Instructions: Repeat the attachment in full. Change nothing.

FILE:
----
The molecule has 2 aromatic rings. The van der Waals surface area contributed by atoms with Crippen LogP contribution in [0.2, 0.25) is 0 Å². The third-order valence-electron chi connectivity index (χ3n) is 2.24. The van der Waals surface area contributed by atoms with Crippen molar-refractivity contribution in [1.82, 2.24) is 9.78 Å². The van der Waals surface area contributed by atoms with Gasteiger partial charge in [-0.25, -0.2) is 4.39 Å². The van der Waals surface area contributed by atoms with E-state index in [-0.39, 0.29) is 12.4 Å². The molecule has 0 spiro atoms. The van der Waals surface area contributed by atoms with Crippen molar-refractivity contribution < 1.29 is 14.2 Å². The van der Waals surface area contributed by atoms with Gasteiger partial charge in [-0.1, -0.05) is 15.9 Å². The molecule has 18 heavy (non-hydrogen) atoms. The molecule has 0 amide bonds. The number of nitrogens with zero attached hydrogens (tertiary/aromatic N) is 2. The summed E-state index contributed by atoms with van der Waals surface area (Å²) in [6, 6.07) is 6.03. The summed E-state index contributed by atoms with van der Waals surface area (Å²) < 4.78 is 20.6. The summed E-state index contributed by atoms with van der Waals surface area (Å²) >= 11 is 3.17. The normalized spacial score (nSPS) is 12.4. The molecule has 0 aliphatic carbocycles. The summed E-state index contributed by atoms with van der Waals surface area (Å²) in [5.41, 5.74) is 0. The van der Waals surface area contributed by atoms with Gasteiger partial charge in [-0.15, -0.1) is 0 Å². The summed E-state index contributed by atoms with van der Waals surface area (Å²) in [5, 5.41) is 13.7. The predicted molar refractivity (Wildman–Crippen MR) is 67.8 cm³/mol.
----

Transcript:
The molecule has 2 aromatic rings. The van der Waals surface area contributed by atoms with Crippen LogP contribution in [0.2, 0.25) is 0 Å². The third-order valence-electron chi connectivity index (χ3n) is 2.24. The van der Waals surface area contributed by atoms with Crippen molar-refractivity contribution in [1.82, 2.24) is 9.78 Å². The van der Waals surface area contributed by atoms with Gasteiger partial charge in [-0.25, -0.2) is 4.39 Å². The van der Waals surface area contributed by atoms with E-state index in [-0.39, 0.29) is 12.4 Å². The molecule has 0 spiro atoms. The van der Waals surface area contributed by atoms with Crippen molar-refractivity contribution < 1.29 is 14.2 Å². The van der Waals surface area contributed by atoms with Gasteiger partial charge in [-0.1, -0.05) is 15.9 Å². The molecule has 18 heavy (non-hydrogen) atoms. The molecule has 0 amide bonds. The number of nitrogens with zero attached hydrogens (tertiary/aromatic N) is 2. The summed E-state index contributed by atoms with van der Waals surface area (Å²) in [6, 6.07) is 6.03. The summed E-state index contributed by atoms with van der Waals surface area (Å²) < 4.78 is 20.6. The summed E-state index contributed by atoms with van der Waals surface area (Å²) >= 11 is 3.17. The normalized spacial score (nSPS) is 12.4. The molecule has 0 aliphatic carbocycles. The summed E-state index contributed by atoms with van der Waals surface area (Å²) in [5.41, 5.74) is 0. The van der Waals surface area contributed by atoms with Gasteiger partial charge in [-0.15, -0.1) is 0 Å². The summed E-state index contributed by atoms with van der Waals surface area (Å²) in [5, 5.41) is 13.7. The predicted molar refractivity (Wildman–Crippen MR) is 67.8 cm³/mol.